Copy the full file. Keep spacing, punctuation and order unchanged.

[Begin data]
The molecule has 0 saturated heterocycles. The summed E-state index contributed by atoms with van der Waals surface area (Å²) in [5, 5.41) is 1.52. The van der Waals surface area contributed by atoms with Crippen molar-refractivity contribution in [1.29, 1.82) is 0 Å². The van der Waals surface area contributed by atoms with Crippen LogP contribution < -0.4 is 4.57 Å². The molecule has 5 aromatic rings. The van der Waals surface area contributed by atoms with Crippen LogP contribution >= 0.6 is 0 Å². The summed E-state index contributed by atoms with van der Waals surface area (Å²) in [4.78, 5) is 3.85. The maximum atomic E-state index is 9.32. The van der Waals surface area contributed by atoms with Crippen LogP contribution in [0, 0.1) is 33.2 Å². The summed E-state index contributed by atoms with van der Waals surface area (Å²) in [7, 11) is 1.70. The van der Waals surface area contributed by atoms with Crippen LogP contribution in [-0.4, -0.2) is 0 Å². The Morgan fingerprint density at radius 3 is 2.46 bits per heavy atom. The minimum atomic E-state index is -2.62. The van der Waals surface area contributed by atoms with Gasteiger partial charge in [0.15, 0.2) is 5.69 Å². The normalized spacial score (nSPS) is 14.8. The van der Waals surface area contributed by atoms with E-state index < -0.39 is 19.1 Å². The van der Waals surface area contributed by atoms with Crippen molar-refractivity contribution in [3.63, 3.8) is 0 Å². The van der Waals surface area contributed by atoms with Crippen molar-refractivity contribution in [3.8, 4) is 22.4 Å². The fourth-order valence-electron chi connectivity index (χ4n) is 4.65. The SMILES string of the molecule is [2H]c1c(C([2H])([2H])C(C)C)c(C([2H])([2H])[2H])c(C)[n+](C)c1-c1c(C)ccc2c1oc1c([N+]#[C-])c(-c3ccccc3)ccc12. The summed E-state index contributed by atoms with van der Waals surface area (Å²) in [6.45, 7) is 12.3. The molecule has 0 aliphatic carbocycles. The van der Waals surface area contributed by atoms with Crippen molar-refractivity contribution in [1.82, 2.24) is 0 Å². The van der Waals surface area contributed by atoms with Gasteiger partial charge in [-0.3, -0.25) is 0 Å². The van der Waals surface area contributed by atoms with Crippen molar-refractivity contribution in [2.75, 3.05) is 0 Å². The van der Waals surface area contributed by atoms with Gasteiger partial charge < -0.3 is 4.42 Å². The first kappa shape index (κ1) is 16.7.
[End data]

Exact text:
The molecule has 0 saturated heterocycles. The summed E-state index contributed by atoms with van der Waals surface area (Å²) in [5, 5.41) is 1.52. The van der Waals surface area contributed by atoms with Crippen molar-refractivity contribution in [1.29, 1.82) is 0 Å². The van der Waals surface area contributed by atoms with Crippen LogP contribution < -0.4 is 4.57 Å². The molecule has 5 aromatic rings. The van der Waals surface area contributed by atoms with Crippen LogP contribution >= 0.6 is 0 Å². The summed E-state index contributed by atoms with van der Waals surface area (Å²) in [4.78, 5) is 3.85. The maximum atomic E-state index is 9.32. The van der Waals surface area contributed by atoms with Crippen LogP contribution in [0, 0.1) is 33.2 Å². The summed E-state index contributed by atoms with van der Waals surface area (Å²) in [7, 11) is 1.70. The van der Waals surface area contributed by atoms with Crippen LogP contribution in [-0.4, -0.2) is 0 Å². The Morgan fingerprint density at radius 3 is 2.46 bits per heavy atom. The minimum atomic E-state index is -2.62. The van der Waals surface area contributed by atoms with Gasteiger partial charge in [0.15, 0.2) is 5.69 Å². The normalized spacial score (nSPS) is 14.8. The van der Waals surface area contributed by atoms with E-state index < -0.39 is 19.1 Å². The van der Waals surface area contributed by atoms with Crippen molar-refractivity contribution in [3.63, 3.8) is 0 Å². The van der Waals surface area contributed by atoms with Crippen molar-refractivity contribution in [3.8, 4) is 22.4 Å². The fourth-order valence-electron chi connectivity index (χ4n) is 4.65. The SMILES string of the molecule is [2H]c1c(C([2H])([2H])C(C)C)c(C([2H])([2H])[2H])c(C)[n+](C)c1-c1c(C)ccc2c1oc1c([N+]#[C-])c(-c3ccccc3)ccc12. The summed E-state index contributed by atoms with van der Waals surface area (Å²) in [6.45, 7) is 12.3. The molecule has 0 aliphatic carbocycles. The van der Waals surface area contributed by atoms with Crippen molar-refractivity contribution in [1.82, 2.24) is 0 Å². The van der Waals surface area contributed by atoms with Gasteiger partial charge in [-0.3, -0.25) is 0 Å². The van der Waals surface area contributed by atoms with Crippen molar-refractivity contribution in [2.75, 3.05) is 0 Å². The van der Waals surface area contributed by atoms with Gasteiger partial charge < -0.3 is 4.42 Å². The first kappa shape index (κ1) is 16.7.